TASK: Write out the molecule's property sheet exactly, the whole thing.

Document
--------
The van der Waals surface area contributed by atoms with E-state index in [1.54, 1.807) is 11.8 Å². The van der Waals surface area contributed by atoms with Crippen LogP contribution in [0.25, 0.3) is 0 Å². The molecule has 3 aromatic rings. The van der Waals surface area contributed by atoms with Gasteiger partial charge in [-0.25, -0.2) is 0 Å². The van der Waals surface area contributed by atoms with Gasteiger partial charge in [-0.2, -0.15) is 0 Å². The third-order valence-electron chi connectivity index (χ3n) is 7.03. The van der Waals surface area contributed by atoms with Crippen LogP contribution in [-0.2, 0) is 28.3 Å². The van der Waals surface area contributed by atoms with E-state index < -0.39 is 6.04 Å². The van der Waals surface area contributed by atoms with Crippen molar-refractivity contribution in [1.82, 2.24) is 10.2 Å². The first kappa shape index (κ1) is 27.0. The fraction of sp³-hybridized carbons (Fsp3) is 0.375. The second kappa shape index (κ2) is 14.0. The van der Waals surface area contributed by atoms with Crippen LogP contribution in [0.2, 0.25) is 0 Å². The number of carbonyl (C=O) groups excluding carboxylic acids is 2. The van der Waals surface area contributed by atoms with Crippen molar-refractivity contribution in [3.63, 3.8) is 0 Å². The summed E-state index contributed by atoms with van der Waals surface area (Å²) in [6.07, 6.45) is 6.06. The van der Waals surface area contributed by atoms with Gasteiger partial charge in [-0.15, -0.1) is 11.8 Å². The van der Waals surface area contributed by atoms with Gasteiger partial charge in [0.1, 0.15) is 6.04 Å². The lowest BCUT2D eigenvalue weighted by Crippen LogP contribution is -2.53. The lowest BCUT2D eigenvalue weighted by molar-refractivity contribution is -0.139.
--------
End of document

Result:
The van der Waals surface area contributed by atoms with E-state index in [1.54, 1.807) is 11.8 Å². The van der Waals surface area contributed by atoms with Crippen LogP contribution in [0.25, 0.3) is 0 Å². The molecule has 3 aromatic rings. The van der Waals surface area contributed by atoms with Gasteiger partial charge in [-0.25, -0.2) is 0 Å². The van der Waals surface area contributed by atoms with Gasteiger partial charge in [-0.2, -0.15) is 0 Å². The third-order valence-electron chi connectivity index (χ3n) is 7.03. The van der Waals surface area contributed by atoms with Crippen LogP contribution in [-0.2, 0) is 28.3 Å². The van der Waals surface area contributed by atoms with E-state index < -0.39 is 6.04 Å². The van der Waals surface area contributed by atoms with Crippen molar-refractivity contribution in [1.82, 2.24) is 10.2 Å². The first kappa shape index (κ1) is 27.0. The fraction of sp³-hybridized carbons (Fsp3) is 0.375. The second kappa shape index (κ2) is 14.0. The van der Waals surface area contributed by atoms with Crippen LogP contribution in [0.2, 0.25) is 0 Å². The number of carbonyl (C=O) groups excluding carboxylic acids is 2. The van der Waals surface area contributed by atoms with Crippen molar-refractivity contribution in [3.63, 3.8) is 0 Å². The summed E-state index contributed by atoms with van der Waals surface area (Å²) in [6.07, 6.45) is 6.06. The van der Waals surface area contributed by atoms with Gasteiger partial charge in [-0.15, -0.1) is 11.8 Å². The van der Waals surface area contributed by atoms with Gasteiger partial charge in [0.1, 0.15) is 6.04 Å². The lowest BCUT2D eigenvalue weighted by Crippen LogP contribution is -2.53. The lowest BCUT2D eigenvalue weighted by molar-refractivity contribution is -0.139.